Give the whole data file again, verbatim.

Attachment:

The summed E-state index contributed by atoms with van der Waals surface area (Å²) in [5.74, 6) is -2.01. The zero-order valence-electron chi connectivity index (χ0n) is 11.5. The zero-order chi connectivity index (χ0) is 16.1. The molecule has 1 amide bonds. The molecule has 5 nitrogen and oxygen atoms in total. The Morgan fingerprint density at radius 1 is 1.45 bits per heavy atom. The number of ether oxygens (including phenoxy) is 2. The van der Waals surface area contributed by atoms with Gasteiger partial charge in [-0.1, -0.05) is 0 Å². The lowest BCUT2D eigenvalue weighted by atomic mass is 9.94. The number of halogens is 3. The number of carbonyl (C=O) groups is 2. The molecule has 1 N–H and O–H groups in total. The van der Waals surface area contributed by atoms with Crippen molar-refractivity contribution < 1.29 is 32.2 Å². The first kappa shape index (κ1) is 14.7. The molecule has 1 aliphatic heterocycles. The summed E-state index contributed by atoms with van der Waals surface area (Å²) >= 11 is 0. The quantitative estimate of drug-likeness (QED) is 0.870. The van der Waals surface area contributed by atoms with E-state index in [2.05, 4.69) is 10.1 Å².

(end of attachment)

The summed E-state index contributed by atoms with van der Waals surface area (Å²) in [5.74, 6) is -2.01. The zero-order valence-electron chi connectivity index (χ0n) is 11.5. The zero-order chi connectivity index (χ0) is 16.1. The molecule has 1 amide bonds. The molecule has 5 nitrogen and oxygen atoms in total. The Morgan fingerprint density at radius 1 is 1.45 bits per heavy atom. The number of ether oxygens (including phenoxy) is 2. The van der Waals surface area contributed by atoms with Gasteiger partial charge in [-0.1, -0.05) is 0 Å². The lowest BCUT2D eigenvalue weighted by atomic mass is 9.94. The number of halogens is 3. The number of carbonyl (C=O) groups is 2. The molecule has 1 N–H and O–H groups in total. The van der Waals surface area contributed by atoms with Crippen molar-refractivity contribution < 1.29 is 32.2 Å². The first kappa shape index (κ1) is 14.7. The molecule has 1 aliphatic heterocycles. The summed E-state index contributed by atoms with van der Waals surface area (Å²) >= 11 is 0. The quantitative estimate of drug-likeness (QED) is 0.870. The van der Waals surface area contributed by atoms with E-state index in [2.05, 4.69) is 10.1 Å².